Cancer is a disease in the air



23.07.2001 14:39

Once the cancer gets air ... or the question: Why is cancer becoming more and more aggressive?

Dr. Bärbel Adams University communication / media department
University of Leipzig

In the vernacular it is said that in a cancer operation, first of all, the cancer can really breathe, and then things quickly go downhill with the patient. Prof. Dr. Dr. Michael Höckel, director of the Leipzig University Women's Clinic (Trier's Institute) and cancer specialist, cannot confirm this. However, the development of a malignant tumor has something to do with oxygen. With oxygen and the Darwinian principle of natural selection.

In the vernacular it is said that in a cancer operation, first of all, the cancer can really breathe, and then the patient quickly goes downhill. Prof. Dr. Dr. Michael Höckel, director of the Leipzig University Women's Clinic (Trier's Institute) and cancer specialist, cannot confirm this. However, the development of a malignant tumor has something to do with oxygen. With oxygen and the Darwinian principle of natural selection.

Prof. Michael Höckel and Prof. Dr. Peter Vaupel, head of the Institute for Physiology and Pathophysiology at Johannes Gutenberg University Mainz, developed a theory that explains why a malignant tumor becomes more and more aggressive the longer it exists. Clinical results and experimental studies are now available to confirm this theory.

In cervical cancer, the scientists examined the supply of oxygen to the tumor by measuring the oxygen partial pressure. To do this, they used very thin probes that were inserted into the tumor in many places. They found that the partial pressure of oxygen in the tumor was significantly lower than in the healthy starting tissue of the tumor. The tumor cells are therefore not adequately supplied with oxygen, a condition that doctors call hypoxia.
Höckel and Vaupel see the causes of the hypoxia primarily in the chaotic vascular system of the malignant tumor. The usual hierarchy of smaller and larger vessels that ensure an adequate supply of oxygen has given way to an arbitrary arrangement. A sufficient supply of nutrients is no longer guaranteed. The tumor cells in the vicinity of blood-supplied vessels obviously still benefit from their oxygen supply. The cells at a greater distance are particularly hypoxic. Since cancer patients mostly suffer from anemia, the hypoxia is exacerbated.

Usually, persistent severe hypoxia leads to apoptosis, i.e. cell death. Some tumor cells stop dividing but continue to exist. With a certain genetic predisposition, tumor cells manage to survive despite hypoxia and thus to develop their destructive power even more. This happens according to the Darwinian principle of natural selection. A malignant tumor consists of many populations of tumor cells that respond differently to hypoxia. Over time, more and more cells are selected that are able to grow even under hypoxic conditions. "Like weeds," says Prof. Höckel. When these cells finally dominate, the hypoxia in the tumor spreads more and more until it is eventually found throughout the tumor.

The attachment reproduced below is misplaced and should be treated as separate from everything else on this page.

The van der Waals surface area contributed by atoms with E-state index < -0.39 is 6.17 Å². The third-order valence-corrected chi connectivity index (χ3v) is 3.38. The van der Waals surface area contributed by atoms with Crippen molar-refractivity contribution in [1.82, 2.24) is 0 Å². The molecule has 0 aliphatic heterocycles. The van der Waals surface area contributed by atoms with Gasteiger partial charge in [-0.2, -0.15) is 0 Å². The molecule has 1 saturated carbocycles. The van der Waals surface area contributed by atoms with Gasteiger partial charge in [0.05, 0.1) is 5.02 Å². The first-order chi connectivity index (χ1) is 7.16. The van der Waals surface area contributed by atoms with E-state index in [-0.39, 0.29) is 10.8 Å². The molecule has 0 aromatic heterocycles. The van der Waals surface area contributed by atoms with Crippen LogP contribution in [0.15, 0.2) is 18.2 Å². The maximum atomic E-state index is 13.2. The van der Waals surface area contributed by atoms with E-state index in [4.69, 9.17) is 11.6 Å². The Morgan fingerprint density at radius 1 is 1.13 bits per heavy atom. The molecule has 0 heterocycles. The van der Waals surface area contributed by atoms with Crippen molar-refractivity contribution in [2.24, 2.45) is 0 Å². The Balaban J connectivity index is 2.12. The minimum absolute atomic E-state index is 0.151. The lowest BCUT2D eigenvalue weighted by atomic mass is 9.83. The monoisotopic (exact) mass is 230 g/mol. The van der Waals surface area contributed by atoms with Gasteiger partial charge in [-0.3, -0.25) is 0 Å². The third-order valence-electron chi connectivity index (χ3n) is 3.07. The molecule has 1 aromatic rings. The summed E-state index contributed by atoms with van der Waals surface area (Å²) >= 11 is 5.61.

The surviving tumor cells are particularly aggressive. Among other things, they have lost the ability to apoptosis and continue to grow in other parts of the body - a prerequisite for the formation of metastases. These contain many more apoptosis-resistant cells than the primary tumor. Since the ability to apoptosis has been lost, late tumors no longer respond to radiation or chemotherapy, in which the cells normally die. The battle with the tumor is lost. "Early detection and treatment are the only chance to defeat cancer!" Warns Prof. Michael Höckel.

What Vaupel and Höckel found for cervical cancer has also been confirmed for other types of tumor, e.g. B. for head and neck tumors, soft tissue sarcomas and prostate carcinomas. The theory as to why the tumor becomes more and more malignant due to hypoxia can therefore be generalized. The hypothesis, first presented in 1996 and last this year in a renowned scientific journal, has meanwhile been recognized by many scientists, and the work is one of the most cited papers on the pathogenesis of malignant tumors.

In the meantime, some aspects of the molecular mechanisms that are relevant for the genesis and progression of malignant tumors are also known. New forms of therapy are emerging. The prospect of a general cure for advanced cancer is still not within reach; this disease is far too complex for that. But every new knowledge about his being brings us a little closer to that.

Dr. Bärbel Adams


Additional Information:

http://www.uni-leipzig.de/%7Eufk/
http://physiologie.uni-mainz.de/


Features of this press release:
Nutrition / health / care, medicine
supraregional
research results
German